A federal appeals court ruled that federal sentencing guidelines did not apply to a pastor who defrauded hundreds of persons in a securities scam.

Key point 4-07. Clergy may violate state securities laws in a number of ways, including the sale of securities without registering as an agent, and the commission of fraudulent practices.
Securities Law Violations

* A federal appeals court ruled that federal sentencing guidelines that call for an "enhanced sentence" for crimes involving a "position of trust" did not apply to a pastor who defrauded hundreds of persons in a securities scam because his victims were not members of his church. Pastor Don was the senior pastor of a church. He soon became involved in a "gifting" program. Though the name of the program changed from the "Double Your Money Program," to the "Double Your Blessings Program," and finally to the "Faith Promises Program," the gifting program remained essentially the same throughout its life. Under the program, investors would "gift" money to the church in increments of $250 and within 17 months the "giftors" were to get back double their money in the form of "giftbacks." The pastor and other individuals held "roadshow" meetings across the country to promote the program. Despite using religious rhetoric to encourage participation in the program, the main focus of the meetings was on how much money could be made. Although there were disclaimers on the "gifting forms" stating that there were no guarantees of a return, investors were promised giftbacks. The pastor told the giftors that profits were generated through investments in mining for precious metals and gems, in offshore commodities and drilling, and in overseas banks that paid high interest rates. Aside from being led to believe that they would get back double their money, potential investors were also told that some of the profits generated would go to feed the homeless, rehabilitate drug addicts, and support missionaries. In reality, the church never had any of the assets the pastor claimed to be investing in.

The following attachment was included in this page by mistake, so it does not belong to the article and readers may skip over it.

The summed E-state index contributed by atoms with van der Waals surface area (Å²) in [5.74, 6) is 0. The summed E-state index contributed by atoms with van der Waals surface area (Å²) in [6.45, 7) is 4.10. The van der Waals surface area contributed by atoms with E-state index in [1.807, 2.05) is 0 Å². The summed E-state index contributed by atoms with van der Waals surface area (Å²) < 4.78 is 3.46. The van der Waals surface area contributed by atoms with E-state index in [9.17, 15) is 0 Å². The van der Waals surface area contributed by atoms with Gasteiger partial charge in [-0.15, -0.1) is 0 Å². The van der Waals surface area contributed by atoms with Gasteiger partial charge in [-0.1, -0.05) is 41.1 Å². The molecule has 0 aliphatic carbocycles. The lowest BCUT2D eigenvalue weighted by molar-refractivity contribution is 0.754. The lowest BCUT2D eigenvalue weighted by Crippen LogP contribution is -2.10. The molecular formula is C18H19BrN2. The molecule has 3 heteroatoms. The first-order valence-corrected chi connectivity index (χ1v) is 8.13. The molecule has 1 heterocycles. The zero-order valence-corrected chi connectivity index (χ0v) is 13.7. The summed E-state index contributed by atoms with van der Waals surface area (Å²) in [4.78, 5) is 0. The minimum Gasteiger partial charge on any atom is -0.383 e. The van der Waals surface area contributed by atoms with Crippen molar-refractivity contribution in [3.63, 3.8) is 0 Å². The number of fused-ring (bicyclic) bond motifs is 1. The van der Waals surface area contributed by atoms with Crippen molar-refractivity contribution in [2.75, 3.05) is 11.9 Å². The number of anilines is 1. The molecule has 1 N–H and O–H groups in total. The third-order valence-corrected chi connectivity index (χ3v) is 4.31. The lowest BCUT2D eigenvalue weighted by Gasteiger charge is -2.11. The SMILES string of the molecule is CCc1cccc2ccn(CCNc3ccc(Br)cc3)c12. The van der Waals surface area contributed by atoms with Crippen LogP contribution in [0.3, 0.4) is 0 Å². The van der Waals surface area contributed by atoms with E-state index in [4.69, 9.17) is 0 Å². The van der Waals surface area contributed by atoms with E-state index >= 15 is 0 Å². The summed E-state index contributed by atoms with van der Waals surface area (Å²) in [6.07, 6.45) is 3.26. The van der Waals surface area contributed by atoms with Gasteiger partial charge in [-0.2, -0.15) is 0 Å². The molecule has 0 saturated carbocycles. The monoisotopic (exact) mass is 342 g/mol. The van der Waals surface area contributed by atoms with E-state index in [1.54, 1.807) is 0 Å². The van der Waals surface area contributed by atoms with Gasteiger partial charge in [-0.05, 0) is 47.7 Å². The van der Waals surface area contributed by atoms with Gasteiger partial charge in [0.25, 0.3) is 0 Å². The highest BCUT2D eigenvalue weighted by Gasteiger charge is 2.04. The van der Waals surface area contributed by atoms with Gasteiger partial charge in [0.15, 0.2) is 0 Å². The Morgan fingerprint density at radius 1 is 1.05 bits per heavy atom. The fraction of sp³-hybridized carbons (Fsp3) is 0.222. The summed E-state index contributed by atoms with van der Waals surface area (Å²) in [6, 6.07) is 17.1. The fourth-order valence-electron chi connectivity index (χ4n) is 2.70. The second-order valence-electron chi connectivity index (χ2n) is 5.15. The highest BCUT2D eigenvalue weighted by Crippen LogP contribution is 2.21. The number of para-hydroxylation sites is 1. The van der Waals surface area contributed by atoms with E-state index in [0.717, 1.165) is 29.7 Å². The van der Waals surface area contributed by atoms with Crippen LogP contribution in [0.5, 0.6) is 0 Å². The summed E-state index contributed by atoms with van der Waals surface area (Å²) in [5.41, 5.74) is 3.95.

Notwithstanding the pastor's promises of large amounts of money, many investors received little or no return on their gifts. When giftors inquired about their money, the pastor employed stalling techniques. Moreover, despite claims that giftors' investments were going to charity, only about one percent of this money went to charitable purposes. In contrast, each "director" of the program received a five percent commission of all money gifted or re-gifted by an investor recruited by that director. Over the course of the fraud, the pastor received more than $539,000.

The pastor was charged with several counts of securities fraud. He was convicted of mail fraud conspiracy, money laundering conspiracy, and three counts of mail fraud. On appeal, the pastor claimed that the trial court erroneously increased his prison sentence because of his "abuse of a position of trust."

A federal appeals court noted that federal "sentencing guidelines" allow an "enhanced sentence" when a defendant's crime involves an "abuse of a position of trust." The court noted that a "position of trust" arises "where a fiduciary or personal trust relationship exists." The government insisted that the pastor's use of religious rhetoric at the roadshow meetings in which the securities were promoted was sufficient to establish a trust relationship. The court disagreed, "Since the pastor and the other elders traveled across the country, these meetings were not regularly held in one locality, and listening to a meeting over the course of a few hours is not enough to establish the type of relationship contemplated by the sentencing guidelines. The government attempts to equate the pastor's speeches at these meetings with the type of preaching a pastor engages in with members of his church at regular church services. These roadshow meetings, however, were not regular church services, and the government concedes that there is no evidence in the record to indicate that the pastor preached about the gifting program to victims at regular church services where he presided as a pastor …. None of these victims came to the roadshows for spiritual guidance; rather, all of them testified that they came to invest money, not because the defendant was a pastor, but because they wanted to double their money."

Application. This case demonstrates that pastors who engage in securities fraud with members of their congregation face "enhanced sentences" under the federal sentencing guidelines because of the position of trust that arises from such a relationship. United States v. Hall, 349 F.3d 1320 (11th Cir. 2003).

Resource. For more information on securities fraud, see the feature article entitled "Investment Fraud" that appeared in the March-April 2004 issue of Church Law & Tax Report.

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